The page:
The engraving “View of the Villa d’Este, Tivoli” from the series “Views of Rome”* uniquely expresses the synthesis of the landscape and tremendous monuments around Rome. The concept of Piranezi's interpretation is strictly tectonic: the compositional structure is created by its horizontal division into close and distant zones. The landscape, as a spatial framework, reveals a monumental ensemble according to the primary principle: top section and bottom section, on the right-left side – symmetry. The main feature – a three-storey palazzo, which is portrayed in the top section of the most distant zone on the vertical middle axis, visually dominates all of its surrounding space. The external contour of the villa is accented by a light background of sky – a free spatial field. The sculptural pair of figures by the fountain’s semi-circular line is portrayed in the lower section. The complex is divided on the left- and right-hand side by a strong geometrical system of paths, ramps and steps, in which fountains, grottos and pergolas have been arranged. In this way, the central perspective facilitates the organization of the spatial elements. The junction-points in the central section led to the arch, with the grotto providing its depth. The spatial elements symmetrically arranged in the front plan imperceptibly cross over to the frontal view, as both halves approach. The entire composition moves away into the depths. The silhouettes of the figures and the hand gestures highlight the motif of movement well: the movement which begins from the sculpture in the left corner in the foreground continues in a semi-circle from one sculpture to the next and in a lithe way moves to the figure of the person standing in the fountain square, and after that slowly blossoms out in the silhouettes of the figures which are arranged on the central lane in the direction towards the junction-point.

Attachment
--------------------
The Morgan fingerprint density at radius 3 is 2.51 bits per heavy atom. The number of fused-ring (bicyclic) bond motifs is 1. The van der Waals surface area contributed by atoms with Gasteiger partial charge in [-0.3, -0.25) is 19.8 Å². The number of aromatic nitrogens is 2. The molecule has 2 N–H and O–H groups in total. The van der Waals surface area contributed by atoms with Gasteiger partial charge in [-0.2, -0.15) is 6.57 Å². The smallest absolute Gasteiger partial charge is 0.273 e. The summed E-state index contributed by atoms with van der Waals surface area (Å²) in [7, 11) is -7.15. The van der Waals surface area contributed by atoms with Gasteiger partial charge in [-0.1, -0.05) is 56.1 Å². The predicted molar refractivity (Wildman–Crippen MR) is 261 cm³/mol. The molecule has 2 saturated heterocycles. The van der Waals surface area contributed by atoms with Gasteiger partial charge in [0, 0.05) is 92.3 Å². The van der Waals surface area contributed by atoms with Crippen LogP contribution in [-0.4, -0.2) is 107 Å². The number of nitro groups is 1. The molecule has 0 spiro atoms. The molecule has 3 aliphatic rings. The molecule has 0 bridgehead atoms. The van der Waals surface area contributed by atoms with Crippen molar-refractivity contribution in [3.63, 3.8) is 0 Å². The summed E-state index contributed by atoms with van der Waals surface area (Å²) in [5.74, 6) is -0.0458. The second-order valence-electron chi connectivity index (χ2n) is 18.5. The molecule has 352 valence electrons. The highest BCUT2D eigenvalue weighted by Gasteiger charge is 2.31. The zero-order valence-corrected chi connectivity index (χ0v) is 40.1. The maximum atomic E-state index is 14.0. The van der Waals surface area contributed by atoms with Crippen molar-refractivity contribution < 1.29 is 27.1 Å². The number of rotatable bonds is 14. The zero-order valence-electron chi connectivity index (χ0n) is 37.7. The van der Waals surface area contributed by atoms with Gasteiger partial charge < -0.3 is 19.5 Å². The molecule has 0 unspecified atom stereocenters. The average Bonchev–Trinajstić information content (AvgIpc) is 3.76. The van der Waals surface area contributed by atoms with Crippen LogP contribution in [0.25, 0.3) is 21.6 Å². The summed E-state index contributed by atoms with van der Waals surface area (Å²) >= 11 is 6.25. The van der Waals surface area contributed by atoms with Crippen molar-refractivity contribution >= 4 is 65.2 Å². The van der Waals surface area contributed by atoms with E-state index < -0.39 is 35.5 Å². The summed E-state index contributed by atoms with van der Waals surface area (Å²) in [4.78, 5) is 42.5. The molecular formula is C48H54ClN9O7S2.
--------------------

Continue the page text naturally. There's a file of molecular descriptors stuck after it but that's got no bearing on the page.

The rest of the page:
* Vedute di Roma. Disegnate e incise da Giambattista Piranesi architetto Veneziano, divise in due tomi (1748–1778)